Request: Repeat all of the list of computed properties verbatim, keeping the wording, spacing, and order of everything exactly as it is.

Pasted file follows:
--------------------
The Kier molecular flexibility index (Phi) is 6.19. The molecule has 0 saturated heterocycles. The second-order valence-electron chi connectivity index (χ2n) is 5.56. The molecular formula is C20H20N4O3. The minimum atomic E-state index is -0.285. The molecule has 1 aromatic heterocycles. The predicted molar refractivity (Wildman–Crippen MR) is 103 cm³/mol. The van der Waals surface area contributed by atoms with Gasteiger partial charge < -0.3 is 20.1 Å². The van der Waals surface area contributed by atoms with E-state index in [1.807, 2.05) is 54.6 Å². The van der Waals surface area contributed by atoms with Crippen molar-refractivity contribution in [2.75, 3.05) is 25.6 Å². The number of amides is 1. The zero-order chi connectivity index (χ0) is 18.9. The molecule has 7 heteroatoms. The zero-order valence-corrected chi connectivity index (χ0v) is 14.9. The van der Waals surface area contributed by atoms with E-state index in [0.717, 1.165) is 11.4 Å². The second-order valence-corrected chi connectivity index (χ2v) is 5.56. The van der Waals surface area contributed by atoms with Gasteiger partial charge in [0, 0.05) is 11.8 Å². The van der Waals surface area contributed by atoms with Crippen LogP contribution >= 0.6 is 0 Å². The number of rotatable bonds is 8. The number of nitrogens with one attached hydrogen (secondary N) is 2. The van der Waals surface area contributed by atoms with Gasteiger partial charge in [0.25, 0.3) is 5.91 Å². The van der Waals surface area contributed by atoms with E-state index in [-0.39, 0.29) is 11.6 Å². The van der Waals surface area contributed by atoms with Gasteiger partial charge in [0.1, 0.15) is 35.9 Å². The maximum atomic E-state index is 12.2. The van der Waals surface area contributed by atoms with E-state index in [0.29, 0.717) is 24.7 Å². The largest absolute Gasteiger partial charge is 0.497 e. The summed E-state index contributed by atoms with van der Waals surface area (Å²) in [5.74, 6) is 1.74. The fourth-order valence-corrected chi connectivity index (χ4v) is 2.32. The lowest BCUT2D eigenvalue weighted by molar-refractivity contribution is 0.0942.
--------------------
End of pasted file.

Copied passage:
The Kier molecular flexibility index (Phi) is 6.19. The molecule has 0 saturated heterocycles. The second-order valence-electron chi connectivity index (χ2n) is 5.56. The molecular formula is C20H20N4O3. The minimum atomic E-state index is -0.285. The molecule has 1 aromatic heterocycles. The predicted molar refractivity (Wildman–Crippen MR) is 103 cm³/mol. The van der Waals surface area contributed by atoms with Gasteiger partial charge < -0.3 is 20.1 Å². The van der Waals surface area contributed by atoms with E-state index in [1.807, 2.05) is 54.6 Å². The van der Waals surface area contributed by atoms with Crippen molar-refractivity contribution in [2.75, 3.05) is 25.6 Å². The number of amides is 1. The zero-order chi connectivity index (χ0) is 18.9. The molecule has 7 heteroatoms. The zero-order valence-corrected chi connectivity index (χ0v) is 14.9. The van der Waals surface area contributed by atoms with E-state index in [0.717, 1.165) is 11.4 Å². The second-order valence-corrected chi connectivity index (χ2v) is 5.56. The van der Waals surface area contributed by atoms with Gasteiger partial charge in [0, 0.05) is 11.8 Å². The van der Waals surface area contributed by atoms with Crippen LogP contribution >= 0.6 is 0 Å². The number of rotatable bonds is 8. The number of nitrogens with one attached hydrogen (secondary N) is 2. The van der Waals surface area contributed by atoms with Gasteiger partial charge in [0.25, 0.3) is 5.91 Å². The van der Waals surface area contributed by atoms with E-state index in [-0.39, 0.29) is 11.6 Å². The van der Waals surface area contributed by atoms with Gasteiger partial charge in [0.1, 0.15) is 35.9 Å². The maximum atomic E-state index is 12.2. The van der Waals surface area contributed by atoms with E-state index in [0.29, 0.717) is 24.7 Å². The largest absolute Gasteiger partial charge is 0.497 e. The summed E-state index contributed by atoms with van der Waals surface area (Å²) in [5.74, 6) is 1.74. The fourth-order valence-corrected chi connectivity index (χ4v) is 2.32. The lowest BCUT2D eigenvalue weighted by molar-refractivity contribution is 0.0942.